Students hear Imani and Tina Tatum and Nat Power laugh and smile as they discuss their careers as tattoo artists.
On Friday afternoon, the Kendra Scott Center was buzzing with excitement as students waited patiently for local tattoo artists’ knowledge to reveal themselves on paper.
The Fine Arts Career Services organized Building a Career As a Tattoo Artist. It featured Tina Poe and Imani Tatum, as well as Nat Powers, a UT alum. Isabel Tweraser from career services hosted the panel and asked students several questions. The artists shared their knowledge, tips, and advice during the event.
Owning Nana’s Prayers, one of the only Black-owned tattoo studios in Austin, Tatum announced in An Instagram post, on February 7 Tatum stated that her business was closing in Austin because of racism and the exclusion of Black residents. Tatum shared her experiences as a tattoo artist by speaking at the panel. She said that her ability to join the white-dominated, male-dominated industry was dependent on her finding a community of Black artists.
“It’s really important to remember the old saying, ‘It’s not about what you know. It’s about who you know,” Tatum said. “(Before) meeting (my mentor) Clay, I tried to get into the industry, (and) I was met with a lot of noes. Unless I met a Black man who was willing to teach me, I wouldn’t be in the industry. It’s important to find someone you identify with.”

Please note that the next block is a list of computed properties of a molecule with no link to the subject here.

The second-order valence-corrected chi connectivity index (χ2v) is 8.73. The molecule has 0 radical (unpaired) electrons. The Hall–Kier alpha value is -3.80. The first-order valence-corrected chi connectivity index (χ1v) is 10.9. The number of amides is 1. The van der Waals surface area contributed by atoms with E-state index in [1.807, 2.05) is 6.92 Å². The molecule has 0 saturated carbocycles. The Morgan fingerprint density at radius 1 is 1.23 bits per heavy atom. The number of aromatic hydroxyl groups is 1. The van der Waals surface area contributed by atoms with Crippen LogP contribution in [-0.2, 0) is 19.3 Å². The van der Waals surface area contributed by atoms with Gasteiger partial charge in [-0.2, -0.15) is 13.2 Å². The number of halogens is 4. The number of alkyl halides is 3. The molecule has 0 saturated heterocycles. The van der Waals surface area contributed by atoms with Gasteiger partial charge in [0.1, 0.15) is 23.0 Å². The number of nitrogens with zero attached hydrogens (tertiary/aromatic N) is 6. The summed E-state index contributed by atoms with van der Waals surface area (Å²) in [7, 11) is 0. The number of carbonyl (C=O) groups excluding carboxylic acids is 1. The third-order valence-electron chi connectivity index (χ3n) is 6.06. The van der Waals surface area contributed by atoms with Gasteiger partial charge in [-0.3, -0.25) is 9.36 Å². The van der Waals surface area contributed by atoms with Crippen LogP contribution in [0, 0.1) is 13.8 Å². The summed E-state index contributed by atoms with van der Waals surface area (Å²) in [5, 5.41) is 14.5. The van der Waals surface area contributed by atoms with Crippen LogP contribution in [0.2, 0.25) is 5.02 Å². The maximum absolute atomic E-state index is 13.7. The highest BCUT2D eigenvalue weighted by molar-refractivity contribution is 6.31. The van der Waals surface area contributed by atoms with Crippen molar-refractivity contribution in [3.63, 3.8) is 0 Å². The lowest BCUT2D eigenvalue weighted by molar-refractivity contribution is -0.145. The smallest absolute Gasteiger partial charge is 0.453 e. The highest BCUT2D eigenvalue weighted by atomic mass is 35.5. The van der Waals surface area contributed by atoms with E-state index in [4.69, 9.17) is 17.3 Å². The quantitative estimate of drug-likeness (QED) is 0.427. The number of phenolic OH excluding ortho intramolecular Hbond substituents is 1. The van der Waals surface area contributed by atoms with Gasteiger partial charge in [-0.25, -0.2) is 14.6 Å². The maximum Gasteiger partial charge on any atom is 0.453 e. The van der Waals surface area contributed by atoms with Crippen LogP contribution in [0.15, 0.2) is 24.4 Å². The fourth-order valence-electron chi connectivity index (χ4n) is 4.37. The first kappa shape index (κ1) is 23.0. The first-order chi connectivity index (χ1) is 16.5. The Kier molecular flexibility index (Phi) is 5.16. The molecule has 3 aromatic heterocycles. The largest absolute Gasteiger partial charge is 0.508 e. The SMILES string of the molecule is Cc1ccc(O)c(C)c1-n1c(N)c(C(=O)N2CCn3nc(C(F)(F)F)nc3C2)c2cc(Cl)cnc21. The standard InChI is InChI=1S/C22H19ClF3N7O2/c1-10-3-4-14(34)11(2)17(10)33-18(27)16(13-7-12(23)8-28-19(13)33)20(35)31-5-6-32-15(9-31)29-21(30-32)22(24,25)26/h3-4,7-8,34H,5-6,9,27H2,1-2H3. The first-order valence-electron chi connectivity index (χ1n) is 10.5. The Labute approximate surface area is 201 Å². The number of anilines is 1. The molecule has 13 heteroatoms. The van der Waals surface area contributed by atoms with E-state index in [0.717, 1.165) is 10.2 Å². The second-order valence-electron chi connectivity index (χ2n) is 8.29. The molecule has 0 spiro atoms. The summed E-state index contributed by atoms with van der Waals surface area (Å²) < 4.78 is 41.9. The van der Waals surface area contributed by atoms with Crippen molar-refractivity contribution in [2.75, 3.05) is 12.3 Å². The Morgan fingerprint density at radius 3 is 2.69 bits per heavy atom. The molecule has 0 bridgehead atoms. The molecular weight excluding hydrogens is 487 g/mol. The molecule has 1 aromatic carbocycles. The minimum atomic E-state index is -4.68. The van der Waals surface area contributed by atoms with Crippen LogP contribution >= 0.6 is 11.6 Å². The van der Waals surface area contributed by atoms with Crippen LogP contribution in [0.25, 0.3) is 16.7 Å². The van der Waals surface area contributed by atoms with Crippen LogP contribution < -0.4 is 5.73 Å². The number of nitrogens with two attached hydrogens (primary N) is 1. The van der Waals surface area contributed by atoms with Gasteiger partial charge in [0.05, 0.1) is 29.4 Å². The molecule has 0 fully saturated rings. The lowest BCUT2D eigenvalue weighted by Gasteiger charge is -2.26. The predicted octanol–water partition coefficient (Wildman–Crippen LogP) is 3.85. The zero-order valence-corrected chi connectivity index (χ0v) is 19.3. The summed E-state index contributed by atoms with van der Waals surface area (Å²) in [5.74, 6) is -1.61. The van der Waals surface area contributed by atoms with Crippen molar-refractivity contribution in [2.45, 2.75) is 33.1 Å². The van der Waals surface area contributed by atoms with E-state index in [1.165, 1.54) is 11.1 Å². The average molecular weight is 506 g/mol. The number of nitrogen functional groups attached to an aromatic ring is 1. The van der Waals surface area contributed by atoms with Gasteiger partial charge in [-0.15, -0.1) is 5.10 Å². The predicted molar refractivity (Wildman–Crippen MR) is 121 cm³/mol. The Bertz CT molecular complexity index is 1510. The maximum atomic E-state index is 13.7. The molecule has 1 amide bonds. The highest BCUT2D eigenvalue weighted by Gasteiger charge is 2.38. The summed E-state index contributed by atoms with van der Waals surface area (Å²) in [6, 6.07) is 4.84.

Moon Tattoo Studio’s owner, Poe, stated that she wants to encourage artists and help them to make a career out of their creativity. Poe also spoke about her experiences as a woman of color entering the industry in a white male-dominated industry.
“When I was younger, I loved seeing tattoos, but I never thought … I could go into (the industry) because I never saw any women or people of color in tattoo shops when I was in my younger teens,” Poe said.
Though he’s not currently looking to become a tattoo artist, Neal Flynn, an art education graduate student, said he attended the event to hear the advice of professionals in case he decides to pursue the career later on.
“When I was in undergrad, there was no mention of using your talent or your skills to go on and tattoo,” Flynn said. “But it ended up being the reality for some of the people in my program.”
While she’s not interested in a tattoo career, Ima Esiere, an arts and entertainment technologies senior, said she accompanied an interested friend who wants to enter the industry but feels unsure of how to get started.
“When (a career) doesn’t have a degree for it or isn’t talked about much, there are so many jobs you don’t know exist,” Esiere said. “People know that tattoo artists exist, but it’s still a reminder (that) you don’t have to do what you went to school for. Things can translate.”
Poe stated that she participates in portfolio reviews and speaking events. She hopes to empower students by talking to them about their creativity and passions and helping them find potential careers.
“I want to encourage people who want to be artists and want to be creative to know that there are things they can do with that creativity as career paths,” Poe said. “I thought (speaking) would be a great way to do that.”
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